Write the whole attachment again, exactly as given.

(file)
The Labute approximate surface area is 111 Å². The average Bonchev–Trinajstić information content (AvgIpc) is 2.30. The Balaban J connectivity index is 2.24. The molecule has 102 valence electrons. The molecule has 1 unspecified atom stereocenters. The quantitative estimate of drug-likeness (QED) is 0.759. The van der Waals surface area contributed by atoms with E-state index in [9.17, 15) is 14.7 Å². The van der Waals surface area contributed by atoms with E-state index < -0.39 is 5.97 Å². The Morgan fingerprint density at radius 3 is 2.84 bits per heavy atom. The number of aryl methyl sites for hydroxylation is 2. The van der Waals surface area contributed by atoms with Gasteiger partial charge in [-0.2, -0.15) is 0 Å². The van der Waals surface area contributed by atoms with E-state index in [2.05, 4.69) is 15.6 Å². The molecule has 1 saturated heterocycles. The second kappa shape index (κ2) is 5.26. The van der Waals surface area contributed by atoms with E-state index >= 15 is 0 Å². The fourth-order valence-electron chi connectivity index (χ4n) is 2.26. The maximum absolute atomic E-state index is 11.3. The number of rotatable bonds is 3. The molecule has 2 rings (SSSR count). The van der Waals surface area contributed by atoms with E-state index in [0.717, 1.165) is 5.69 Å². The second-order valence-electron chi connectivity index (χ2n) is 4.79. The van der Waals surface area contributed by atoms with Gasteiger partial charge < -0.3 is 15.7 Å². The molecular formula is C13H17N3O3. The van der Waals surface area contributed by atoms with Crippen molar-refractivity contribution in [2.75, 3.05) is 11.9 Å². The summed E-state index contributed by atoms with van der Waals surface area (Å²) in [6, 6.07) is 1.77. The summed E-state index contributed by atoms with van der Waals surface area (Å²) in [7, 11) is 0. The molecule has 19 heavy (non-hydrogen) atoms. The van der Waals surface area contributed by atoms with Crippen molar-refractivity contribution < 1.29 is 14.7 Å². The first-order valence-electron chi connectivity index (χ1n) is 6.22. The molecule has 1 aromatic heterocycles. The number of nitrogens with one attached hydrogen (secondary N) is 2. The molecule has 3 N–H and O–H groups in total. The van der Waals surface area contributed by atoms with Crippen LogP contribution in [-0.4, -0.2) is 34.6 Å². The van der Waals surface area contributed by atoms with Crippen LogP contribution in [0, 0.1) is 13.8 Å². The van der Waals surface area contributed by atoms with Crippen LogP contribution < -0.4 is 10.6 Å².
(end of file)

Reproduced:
The Labute approximate surface area is 111 Å². The average Bonchev–Trinajstić information content (AvgIpc) is 2.30. The Balaban J connectivity index is 2.24. The molecule has 102 valence electrons. The molecule has 1 unspecified atom stereocenters. The quantitative estimate of drug-likeness (QED) is 0.759. The van der Waals surface area contributed by atoms with E-state index in [9.17, 15) is 14.7 Å². The van der Waals surface area contributed by atoms with E-state index < -0.39 is 5.97 Å². The Morgan fingerprint density at radius 3 is 2.84 bits per heavy atom. The number of aryl methyl sites for hydroxylation is 2. The van der Waals surface area contributed by atoms with Gasteiger partial charge in [-0.2, -0.15) is 0 Å². The van der Waals surface area contributed by atoms with E-state index in [2.05, 4.69) is 15.6 Å². The molecule has 1 saturated heterocycles. The second kappa shape index (κ2) is 5.26. The van der Waals surface area contributed by atoms with E-state index >= 15 is 0 Å². The fourth-order valence-electron chi connectivity index (χ4n) is 2.26. The maximum absolute atomic E-state index is 11.3. The number of rotatable bonds is 3. The molecule has 2 rings (SSSR count). The van der Waals surface area contributed by atoms with E-state index in [0.717, 1.165) is 5.69 Å². The second-order valence-electron chi connectivity index (χ2n) is 4.79. The van der Waals surface area contributed by atoms with Gasteiger partial charge < -0.3 is 15.7 Å². The molecular formula is C13H17N3O3. The van der Waals surface area contributed by atoms with Crippen molar-refractivity contribution in [2.75, 3.05) is 11.9 Å². The summed E-state index contributed by atoms with van der Waals surface area (Å²) in [6, 6.07) is 1.77. The summed E-state index contributed by atoms with van der Waals surface area (Å²) in [7, 11) is 0. The molecule has 19 heavy (non-hydrogen) atoms. The van der Waals surface area contributed by atoms with Crippen molar-refractivity contribution < 1.29 is 14.7 Å². The first-order valence-electron chi connectivity index (χ1n) is 6.22. The molecule has 1 aromatic heterocycles. The number of nitrogens with one attached hydrogen (secondary N) is 2. The molecule has 3 N–H and O–H groups in total. The van der Waals surface area contributed by atoms with Crippen LogP contribution in [-0.4, -0.2) is 34.6 Å². The van der Waals surface area contributed by atoms with Crippen LogP contribution in [0, 0.1) is 13.8 Å². The van der Waals surface area contributed by atoms with Crippen LogP contribution < -0.4 is 10.6 Å².